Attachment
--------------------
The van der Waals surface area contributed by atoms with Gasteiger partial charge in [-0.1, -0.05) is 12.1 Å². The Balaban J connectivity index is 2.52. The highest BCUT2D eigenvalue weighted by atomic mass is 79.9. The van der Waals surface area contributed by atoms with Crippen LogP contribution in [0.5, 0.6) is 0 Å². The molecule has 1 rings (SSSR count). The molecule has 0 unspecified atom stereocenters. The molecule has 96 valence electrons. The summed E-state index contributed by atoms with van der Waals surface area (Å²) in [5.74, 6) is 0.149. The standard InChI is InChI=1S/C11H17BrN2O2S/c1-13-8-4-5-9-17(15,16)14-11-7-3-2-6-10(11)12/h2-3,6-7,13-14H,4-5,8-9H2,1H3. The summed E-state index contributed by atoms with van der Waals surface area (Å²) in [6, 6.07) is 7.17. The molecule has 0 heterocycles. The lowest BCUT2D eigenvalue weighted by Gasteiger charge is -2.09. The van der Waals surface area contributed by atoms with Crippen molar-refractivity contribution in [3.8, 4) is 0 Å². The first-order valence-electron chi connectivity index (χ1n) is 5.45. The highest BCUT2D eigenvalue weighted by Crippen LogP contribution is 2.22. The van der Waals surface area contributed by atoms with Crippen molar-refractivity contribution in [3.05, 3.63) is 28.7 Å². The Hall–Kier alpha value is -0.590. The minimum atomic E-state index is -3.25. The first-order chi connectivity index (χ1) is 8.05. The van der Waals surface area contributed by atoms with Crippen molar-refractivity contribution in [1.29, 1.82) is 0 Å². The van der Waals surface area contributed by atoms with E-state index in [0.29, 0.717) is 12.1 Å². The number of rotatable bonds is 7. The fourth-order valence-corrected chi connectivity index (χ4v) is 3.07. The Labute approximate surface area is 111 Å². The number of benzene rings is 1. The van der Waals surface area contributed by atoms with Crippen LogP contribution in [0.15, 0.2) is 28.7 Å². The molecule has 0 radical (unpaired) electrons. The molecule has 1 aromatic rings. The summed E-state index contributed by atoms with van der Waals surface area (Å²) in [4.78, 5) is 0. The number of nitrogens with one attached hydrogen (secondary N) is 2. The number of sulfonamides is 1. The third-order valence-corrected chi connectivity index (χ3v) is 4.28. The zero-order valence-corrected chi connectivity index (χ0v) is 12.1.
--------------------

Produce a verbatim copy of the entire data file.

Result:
The van der Waals surface area contributed by atoms with Gasteiger partial charge in [-0.1, -0.05) is 12.1 Å². The Balaban J connectivity index is 2.52. The highest BCUT2D eigenvalue weighted by atomic mass is 79.9. The van der Waals surface area contributed by atoms with Crippen LogP contribution in [0.5, 0.6) is 0 Å². The molecule has 1 rings (SSSR count). The molecule has 0 unspecified atom stereocenters. The molecule has 96 valence electrons. The summed E-state index contributed by atoms with van der Waals surface area (Å²) in [5.74, 6) is 0.149. The standard InChI is InChI=1S/C11H17BrN2O2S/c1-13-8-4-5-9-17(15,16)14-11-7-3-2-6-10(11)12/h2-3,6-7,13-14H,4-5,8-9H2,1H3. The summed E-state index contributed by atoms with van der Waals surface area (Å²) in [6, 6.07) is 7.17. The molecule has 0 heterocycles. The lowest BCUT2D eigenvalue weighted by Gasteiger charge is -2.09. The van der Waals surface area contributed by atoms with Crippen molar-refractivity contribution in [3.8, 4) is 0 Å². The first-order valence-electron chi connectivity index (χ1n) is 5.45. The highest BCUT2D eigenvalue weighted by Crippen LogP contribution is 2.22. The van der Waals surface area contributed by atoms with Crippen molar-refractivity contribution in [3.05, 3.63) is 28.7 Å². The Hall–Kier alpha value is -0.590. The minimum atomic E-state index is -3.25. The first-order chi connectivity index (χ1) is 8.05. The van der Waals surface area contributed by atoms with Crippen molar-refractivity contribution in [1.29, 1.82) is 0 Å². The van der Waals surface area contributed by atoms with E-state index in [0.29, 0.717) is 12.1 Å². The number of rotatable bonds is 7. The fourth-order valence-corrected chi connectivity index (χ4v) is 3.07. The Labute approximate surface area is 111 Å². The number of benzene rings is 1. The van der Waals surface area contributed by atoms with Crippen LogP contribution in [0.15, 0.2) is 28.7 Å². The molecule has 0 radical (unpaired) electrons. The molecule has 1 aromatic rings. The summed E-state index contributed by atoms with van der Waals surface area (Å²) in [4.78, 5) is 0. The number of nitrogens with one attached hydrogen (secondary N) is 2. The number of sulfonamides is 1. The third-order valence-corrected chi connectivity index (χ3v) is 4.28. The zero-order valence-corrected chi connectivity index (χ0v) is 12.1.